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punishment i suffered. i got enhanced majority in the united states senate. the african-americans everyone was focused on all lost. what's the price i paid? we would all say you lost the house, whatever. but trump is walking around in his head saying i won these senate races. >> everywhere he traveled were safe, red, hot republican zones and donald trump could go back, he could listen to what we were saying on this show for the past month, he could read the "new york times," he could listen to the analysts at krn, and they all said the same thing. everything efbs saying over the last month was going to crush republican candidates in those suburban districts. he did those things. you bring sean hannity and rush
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limbaugh up on stage -- >> there three horsemen of the apocalypse. >> yes. that's going to rev up your base. but guess what? barbara comstock, there was nothing she could do because he made sure that she lost, that brat lost, that all of these republicans lost across america. >> let's look at missouri. claire mccaskill losing the senate race, but there's a critical house district in suburban areas that went for a woman. but republicans and democrats, i was in such with a wide group of sources. but they agreed that what trump did in the end actually works. one republican said there is still a silent majority that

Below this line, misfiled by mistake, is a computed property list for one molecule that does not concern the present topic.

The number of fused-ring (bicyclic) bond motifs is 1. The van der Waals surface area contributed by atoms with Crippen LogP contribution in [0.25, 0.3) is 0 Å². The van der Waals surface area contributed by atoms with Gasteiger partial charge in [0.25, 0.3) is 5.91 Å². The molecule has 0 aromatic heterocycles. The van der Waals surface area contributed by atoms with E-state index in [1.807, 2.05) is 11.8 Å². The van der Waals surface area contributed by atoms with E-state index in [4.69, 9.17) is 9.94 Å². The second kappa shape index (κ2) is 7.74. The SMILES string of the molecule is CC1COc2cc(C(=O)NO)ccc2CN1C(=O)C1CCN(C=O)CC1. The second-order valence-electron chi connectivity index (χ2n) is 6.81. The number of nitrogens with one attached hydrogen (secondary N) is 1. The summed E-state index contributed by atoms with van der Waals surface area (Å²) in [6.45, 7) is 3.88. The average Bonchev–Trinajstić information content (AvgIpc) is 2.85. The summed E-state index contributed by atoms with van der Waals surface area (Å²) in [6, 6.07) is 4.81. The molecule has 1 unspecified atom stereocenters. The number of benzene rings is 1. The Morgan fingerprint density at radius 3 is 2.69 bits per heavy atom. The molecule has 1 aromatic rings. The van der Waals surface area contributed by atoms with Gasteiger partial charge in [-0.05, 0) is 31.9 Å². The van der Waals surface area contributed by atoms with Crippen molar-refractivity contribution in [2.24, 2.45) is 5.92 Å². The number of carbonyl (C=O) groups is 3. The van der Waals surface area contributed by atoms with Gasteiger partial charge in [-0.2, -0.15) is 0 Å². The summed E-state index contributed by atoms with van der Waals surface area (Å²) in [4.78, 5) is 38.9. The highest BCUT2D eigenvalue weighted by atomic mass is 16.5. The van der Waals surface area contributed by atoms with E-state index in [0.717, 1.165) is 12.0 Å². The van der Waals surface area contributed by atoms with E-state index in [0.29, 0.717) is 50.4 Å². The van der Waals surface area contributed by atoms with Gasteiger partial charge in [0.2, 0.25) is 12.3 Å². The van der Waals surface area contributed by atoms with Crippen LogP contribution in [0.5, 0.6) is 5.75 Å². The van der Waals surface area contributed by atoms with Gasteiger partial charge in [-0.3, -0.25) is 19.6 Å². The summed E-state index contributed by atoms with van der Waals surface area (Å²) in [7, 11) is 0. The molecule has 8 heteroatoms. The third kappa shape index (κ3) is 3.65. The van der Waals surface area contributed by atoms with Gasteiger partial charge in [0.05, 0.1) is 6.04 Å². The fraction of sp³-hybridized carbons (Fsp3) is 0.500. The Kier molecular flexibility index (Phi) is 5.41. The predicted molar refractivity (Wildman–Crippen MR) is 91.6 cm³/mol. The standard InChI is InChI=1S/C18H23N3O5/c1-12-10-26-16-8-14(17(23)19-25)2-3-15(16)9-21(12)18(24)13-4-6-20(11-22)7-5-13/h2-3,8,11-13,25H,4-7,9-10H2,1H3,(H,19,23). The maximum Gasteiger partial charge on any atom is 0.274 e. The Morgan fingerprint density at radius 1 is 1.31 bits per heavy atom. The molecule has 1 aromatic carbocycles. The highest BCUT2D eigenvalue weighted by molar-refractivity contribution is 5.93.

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respond. >> where did it work.? >> they think it worked in getting the numbers that they needed in these sidewide races. it kept gillum from whipping in florida, kept brian kemp in georgia. but in those kinds of ways, there was still a statement that the president helped close at the end. >> i'm not being difficult, but i just don't buy that from them. donald trump helped republican candidates in the backyard. in states that he won by 20 points, in states where it was going to be a breeze, anyway. the only exception to that was the state of florida, which i think we all have to say is the one swing state that is still donald trump's state. >> this is why i go back to my quick point which is if trump believes he did not pay a price, all i'm saying about that is we
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could argue with him and we are probably right. but here is the thing. in terms of the ugliness we're about to see, he's going to take from this affirmation. so if you think this was ugly, it's just going to get worse over the next two years. >> guess what, mika? >> yes? >> here is the thing. let's realize it for the first time in two years -- >> trump is finally accountable. >> that is not what i was going to say. think about this. we wake up this morning and for the first time in two years, it doesn't matter what donald trump thinks. you know why? because he doesn't have a subservient house and senate any more.
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this is how radically our world has changed. donald trump can think whatever donald trump wants to think. but now he has to figure out how to merge that with what nancy pelosi thinks, what democrats in the house think, what democrats in still midwest states are thinking. and he has to look at kansas opinion he h. he has to look at a house race in oklahoma. and he can think what he wants to think. the reality actually is radically different. >> it is a very different reality. and i think that you can't really look at the people who vote and make judgments about a person who lies to them repeatedly and wonder what's wrong with them. he challenged the belief in the free press. he was completely unchecked every step of the way. nobody in his administration